Moreover, the words "actions and proceedings" do not necessarily include "appeals," and an appeal from the judgment or from an order for possession does not "interfere" with the plaintiff's possession unless it stays or suspends the present operative effect of the judgment or the order. So, the clause of section 1254 which plaintiff invokes could, at most, mean that such an appeal shall not of itself suspend or interfere with plaintiff's possession and use of the property. It does not mean that there shall be no appeal to test the validity of the order or of the judgment upon jurisdictional or procedural grounds or upon any other ground.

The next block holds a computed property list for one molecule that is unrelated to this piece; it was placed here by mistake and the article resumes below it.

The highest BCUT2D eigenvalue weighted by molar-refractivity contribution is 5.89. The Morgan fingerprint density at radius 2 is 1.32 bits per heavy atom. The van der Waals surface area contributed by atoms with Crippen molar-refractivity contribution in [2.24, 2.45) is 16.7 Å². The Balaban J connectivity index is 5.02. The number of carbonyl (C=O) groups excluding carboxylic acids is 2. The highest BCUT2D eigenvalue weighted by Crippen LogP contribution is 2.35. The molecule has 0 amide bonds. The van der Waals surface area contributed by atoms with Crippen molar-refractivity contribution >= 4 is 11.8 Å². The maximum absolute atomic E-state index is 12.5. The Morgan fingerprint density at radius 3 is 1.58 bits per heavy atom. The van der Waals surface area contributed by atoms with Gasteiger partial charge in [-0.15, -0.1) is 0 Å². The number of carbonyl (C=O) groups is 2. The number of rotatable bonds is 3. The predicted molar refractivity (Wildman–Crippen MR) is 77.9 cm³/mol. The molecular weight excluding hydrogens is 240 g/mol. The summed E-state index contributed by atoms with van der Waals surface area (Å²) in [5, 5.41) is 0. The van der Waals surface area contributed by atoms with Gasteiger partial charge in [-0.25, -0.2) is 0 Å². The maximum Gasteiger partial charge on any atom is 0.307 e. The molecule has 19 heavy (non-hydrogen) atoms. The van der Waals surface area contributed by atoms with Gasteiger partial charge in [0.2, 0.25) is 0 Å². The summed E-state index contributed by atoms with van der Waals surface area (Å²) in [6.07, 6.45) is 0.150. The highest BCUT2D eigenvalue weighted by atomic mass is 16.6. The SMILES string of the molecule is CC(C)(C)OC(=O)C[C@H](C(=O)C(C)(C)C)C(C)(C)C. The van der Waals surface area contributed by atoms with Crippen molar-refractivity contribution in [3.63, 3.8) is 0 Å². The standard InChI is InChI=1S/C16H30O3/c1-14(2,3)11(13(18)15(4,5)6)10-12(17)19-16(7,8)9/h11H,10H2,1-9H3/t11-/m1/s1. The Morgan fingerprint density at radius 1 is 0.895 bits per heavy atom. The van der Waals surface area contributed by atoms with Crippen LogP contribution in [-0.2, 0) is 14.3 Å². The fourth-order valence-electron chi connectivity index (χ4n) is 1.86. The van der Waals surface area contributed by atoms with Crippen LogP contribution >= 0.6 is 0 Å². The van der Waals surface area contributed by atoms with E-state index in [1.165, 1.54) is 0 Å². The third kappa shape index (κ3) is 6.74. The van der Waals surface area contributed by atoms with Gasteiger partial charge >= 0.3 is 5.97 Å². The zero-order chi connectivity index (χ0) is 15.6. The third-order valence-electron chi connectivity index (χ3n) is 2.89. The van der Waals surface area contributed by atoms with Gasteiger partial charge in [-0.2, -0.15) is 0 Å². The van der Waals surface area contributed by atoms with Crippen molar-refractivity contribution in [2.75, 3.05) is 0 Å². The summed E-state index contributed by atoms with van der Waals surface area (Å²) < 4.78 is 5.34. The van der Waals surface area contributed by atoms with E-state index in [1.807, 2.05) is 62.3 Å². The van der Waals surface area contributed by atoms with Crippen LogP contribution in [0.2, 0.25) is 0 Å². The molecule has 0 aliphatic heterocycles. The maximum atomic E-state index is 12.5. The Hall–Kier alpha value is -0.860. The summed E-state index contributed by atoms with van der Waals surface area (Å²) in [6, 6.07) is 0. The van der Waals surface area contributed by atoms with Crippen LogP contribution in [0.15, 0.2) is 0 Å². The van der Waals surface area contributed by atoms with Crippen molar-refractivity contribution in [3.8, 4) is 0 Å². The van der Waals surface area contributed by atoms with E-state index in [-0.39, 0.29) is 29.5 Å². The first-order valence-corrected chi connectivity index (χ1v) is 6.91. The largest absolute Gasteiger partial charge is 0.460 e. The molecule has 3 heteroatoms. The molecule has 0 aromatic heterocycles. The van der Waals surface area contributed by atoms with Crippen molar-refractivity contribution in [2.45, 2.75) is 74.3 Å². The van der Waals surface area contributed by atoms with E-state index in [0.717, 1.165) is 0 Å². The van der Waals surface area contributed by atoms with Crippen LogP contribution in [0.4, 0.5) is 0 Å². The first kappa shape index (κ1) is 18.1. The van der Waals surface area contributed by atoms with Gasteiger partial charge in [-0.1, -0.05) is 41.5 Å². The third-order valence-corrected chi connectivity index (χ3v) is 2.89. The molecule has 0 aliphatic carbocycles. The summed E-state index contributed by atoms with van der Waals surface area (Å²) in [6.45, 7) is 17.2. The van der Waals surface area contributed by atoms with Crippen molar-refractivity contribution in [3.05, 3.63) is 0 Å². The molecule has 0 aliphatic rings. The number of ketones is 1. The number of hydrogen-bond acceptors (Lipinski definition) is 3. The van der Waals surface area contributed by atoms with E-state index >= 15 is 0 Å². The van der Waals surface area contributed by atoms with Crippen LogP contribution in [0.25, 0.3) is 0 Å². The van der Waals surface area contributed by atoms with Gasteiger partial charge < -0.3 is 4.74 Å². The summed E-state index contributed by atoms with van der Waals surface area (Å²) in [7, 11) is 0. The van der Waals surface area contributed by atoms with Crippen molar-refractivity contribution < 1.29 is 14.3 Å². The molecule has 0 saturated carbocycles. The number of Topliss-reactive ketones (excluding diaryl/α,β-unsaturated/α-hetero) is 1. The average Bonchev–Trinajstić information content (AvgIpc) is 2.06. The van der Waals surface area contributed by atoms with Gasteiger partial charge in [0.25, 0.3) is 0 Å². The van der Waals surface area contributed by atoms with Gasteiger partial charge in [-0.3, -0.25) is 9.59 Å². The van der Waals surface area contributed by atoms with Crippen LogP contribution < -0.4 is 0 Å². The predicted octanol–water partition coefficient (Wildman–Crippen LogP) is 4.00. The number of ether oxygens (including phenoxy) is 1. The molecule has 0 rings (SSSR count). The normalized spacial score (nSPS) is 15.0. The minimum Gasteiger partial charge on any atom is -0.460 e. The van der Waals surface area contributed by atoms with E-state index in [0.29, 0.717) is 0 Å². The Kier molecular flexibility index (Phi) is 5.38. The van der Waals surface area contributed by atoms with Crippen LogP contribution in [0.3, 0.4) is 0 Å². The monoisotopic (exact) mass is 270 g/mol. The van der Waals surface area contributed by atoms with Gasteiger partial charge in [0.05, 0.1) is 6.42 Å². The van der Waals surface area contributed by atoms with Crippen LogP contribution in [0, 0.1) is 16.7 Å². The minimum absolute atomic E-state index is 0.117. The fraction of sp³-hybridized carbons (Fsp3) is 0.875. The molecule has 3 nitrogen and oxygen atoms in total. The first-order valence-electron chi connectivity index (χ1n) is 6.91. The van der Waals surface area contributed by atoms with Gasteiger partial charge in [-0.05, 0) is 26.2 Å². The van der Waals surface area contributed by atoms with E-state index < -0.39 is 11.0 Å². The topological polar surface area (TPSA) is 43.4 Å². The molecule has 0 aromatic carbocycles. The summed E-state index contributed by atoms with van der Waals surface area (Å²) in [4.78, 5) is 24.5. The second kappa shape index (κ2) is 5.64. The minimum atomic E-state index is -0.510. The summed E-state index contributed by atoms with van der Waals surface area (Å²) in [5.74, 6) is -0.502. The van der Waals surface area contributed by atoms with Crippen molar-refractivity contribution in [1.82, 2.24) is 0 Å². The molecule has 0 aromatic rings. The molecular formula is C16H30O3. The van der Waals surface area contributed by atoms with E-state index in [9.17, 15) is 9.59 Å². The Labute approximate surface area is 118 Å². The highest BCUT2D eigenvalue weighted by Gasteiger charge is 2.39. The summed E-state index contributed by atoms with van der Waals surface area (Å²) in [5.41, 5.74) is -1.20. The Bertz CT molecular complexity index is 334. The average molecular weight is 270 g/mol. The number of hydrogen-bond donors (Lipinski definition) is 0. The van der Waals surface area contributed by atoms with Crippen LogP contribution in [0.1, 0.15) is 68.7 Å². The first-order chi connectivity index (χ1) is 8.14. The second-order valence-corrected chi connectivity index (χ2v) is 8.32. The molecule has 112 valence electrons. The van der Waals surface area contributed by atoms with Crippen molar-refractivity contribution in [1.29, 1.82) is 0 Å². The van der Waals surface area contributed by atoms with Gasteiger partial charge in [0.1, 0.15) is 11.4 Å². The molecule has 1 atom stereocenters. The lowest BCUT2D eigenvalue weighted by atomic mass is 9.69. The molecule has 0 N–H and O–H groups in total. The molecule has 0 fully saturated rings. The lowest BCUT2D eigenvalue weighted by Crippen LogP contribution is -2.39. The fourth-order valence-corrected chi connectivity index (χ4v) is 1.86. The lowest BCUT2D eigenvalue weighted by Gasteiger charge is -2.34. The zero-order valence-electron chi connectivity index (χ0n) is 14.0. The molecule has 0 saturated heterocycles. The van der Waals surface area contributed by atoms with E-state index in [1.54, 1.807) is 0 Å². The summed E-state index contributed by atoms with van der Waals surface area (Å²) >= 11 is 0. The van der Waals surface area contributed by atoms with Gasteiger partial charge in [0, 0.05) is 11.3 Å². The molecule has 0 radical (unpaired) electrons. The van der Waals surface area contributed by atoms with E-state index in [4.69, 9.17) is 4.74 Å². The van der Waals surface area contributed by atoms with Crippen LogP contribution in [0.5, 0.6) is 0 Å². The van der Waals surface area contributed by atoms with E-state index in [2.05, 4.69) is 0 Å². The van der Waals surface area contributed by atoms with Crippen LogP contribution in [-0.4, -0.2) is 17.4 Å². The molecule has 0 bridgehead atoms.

Section 1257 speaks of the right of a plaintiff in eminent domain, under certain circumstances, to enter into, improve, and hold possession of the property, and then declares that "no motion for new trial or appeal shall, after [123 Cal. App. 2d 672] such payment and filing of such bond [ fn. *] as aforesaid, in any manner retard the contemplated improvement." Here again we have the concept of preventing interference with plaintiff's possession, use and improvement of the property, this time expressly directed to "motion for new trial or appeal." Indeed, it is predicated upon the existence of a right to move for a new trial or to appeal, a right accorded by other provisions of law, particularly "the provisions of part two of this code, relative to new trials and appeals," which the forepart of the very same section (1257) incorporates by reference and makes applicable to proceedings in eminent domain.